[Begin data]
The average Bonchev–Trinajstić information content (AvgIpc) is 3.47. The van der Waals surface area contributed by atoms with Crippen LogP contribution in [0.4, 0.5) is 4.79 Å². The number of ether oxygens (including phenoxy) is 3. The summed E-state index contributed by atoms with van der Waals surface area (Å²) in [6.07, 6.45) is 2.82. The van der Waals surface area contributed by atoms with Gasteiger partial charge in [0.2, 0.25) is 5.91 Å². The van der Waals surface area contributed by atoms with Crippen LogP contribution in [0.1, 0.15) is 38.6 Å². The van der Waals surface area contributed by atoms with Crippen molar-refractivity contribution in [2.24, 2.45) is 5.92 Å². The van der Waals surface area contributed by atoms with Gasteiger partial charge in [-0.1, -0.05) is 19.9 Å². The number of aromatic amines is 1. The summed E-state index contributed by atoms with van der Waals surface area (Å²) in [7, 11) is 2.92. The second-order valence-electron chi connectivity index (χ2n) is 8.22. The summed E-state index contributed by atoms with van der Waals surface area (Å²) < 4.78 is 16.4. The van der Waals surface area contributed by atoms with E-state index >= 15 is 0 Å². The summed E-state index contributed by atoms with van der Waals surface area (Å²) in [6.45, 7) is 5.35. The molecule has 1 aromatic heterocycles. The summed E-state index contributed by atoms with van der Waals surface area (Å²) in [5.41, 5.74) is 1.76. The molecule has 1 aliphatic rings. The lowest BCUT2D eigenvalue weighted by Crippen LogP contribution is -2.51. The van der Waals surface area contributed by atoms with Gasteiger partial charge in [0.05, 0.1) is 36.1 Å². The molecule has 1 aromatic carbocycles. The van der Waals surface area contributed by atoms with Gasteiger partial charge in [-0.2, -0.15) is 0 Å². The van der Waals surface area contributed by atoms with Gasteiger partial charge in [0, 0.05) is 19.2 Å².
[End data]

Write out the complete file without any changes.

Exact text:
The average Bonchev–Trinajstić information content (AvgIpc) is 3.47. The van der Waals surface area contributed by atoms with Crippen LogP contribution in [0.4, 0.5) is 4.79 Å². The number of ether oxygens (including phenoxy) is 3. The summed E-state index contributed by atoms with van der Waals surface area (Å²) in [6.07, 6.45) is 2.82. The van der Waals surface area contributed by atoms with Gasteiger partial charge in [0.2, 0.25) is 5.91 Å². The van der Waals surface area contributed by atoms with Crippen LogP contribution in [0.1, 0.15) is 38.6 Å². The van der Waals surface area contributed by atoms with Crippen molar-refractivity contribution in [2.24, 2.45) is 5.92 Å². The van der Waals surface area contributed by atoms with Gasteiger partial charge in [-0.1, -0.05) is 19.9 Å². The number of aromatic amines is 1. The summed E-state index contributed by atoms with van der Waals surface area (Å²) in [7, 11) is 2.92. The second-order valence-electron chi connectivity index (χ2n) is 8.22. The summed E-state index contributed by atoms with van der Waals surface area (Å²) < 4.78 is 16.4. The van der Waals surface area contributed by atoms with E-state index >= 15 is 0 Å². The summed E-state index contributed by atoms with van der Waals surface area (Å²) in [6.45, 7) is 5.35. The molecule has 1 aromatic heterocycles. The summed E-state index contributed by atoms with van der Waals surface area (Å²) in [5.41, 5.74) is 1.76. The molecule has 1 aliphatic rings. The lowest BCUT2D eigenvalue weighted by Crippen LogP contribution is -2.51. The van der Waals surface area contributed by atoms with Gasteiger partial charge in [0.05, 0.1) is 36.1 Å². The molecule has 1 aromatic carbocycles. The van der Waals surface area contributed by atoms with Gasteiger partial charge in [-0.2, -0.15) is 0 Å². The van der Waals surface area contributed by atoms with Gasteiger partial charge in [0, 0.05) is 19.2 Å².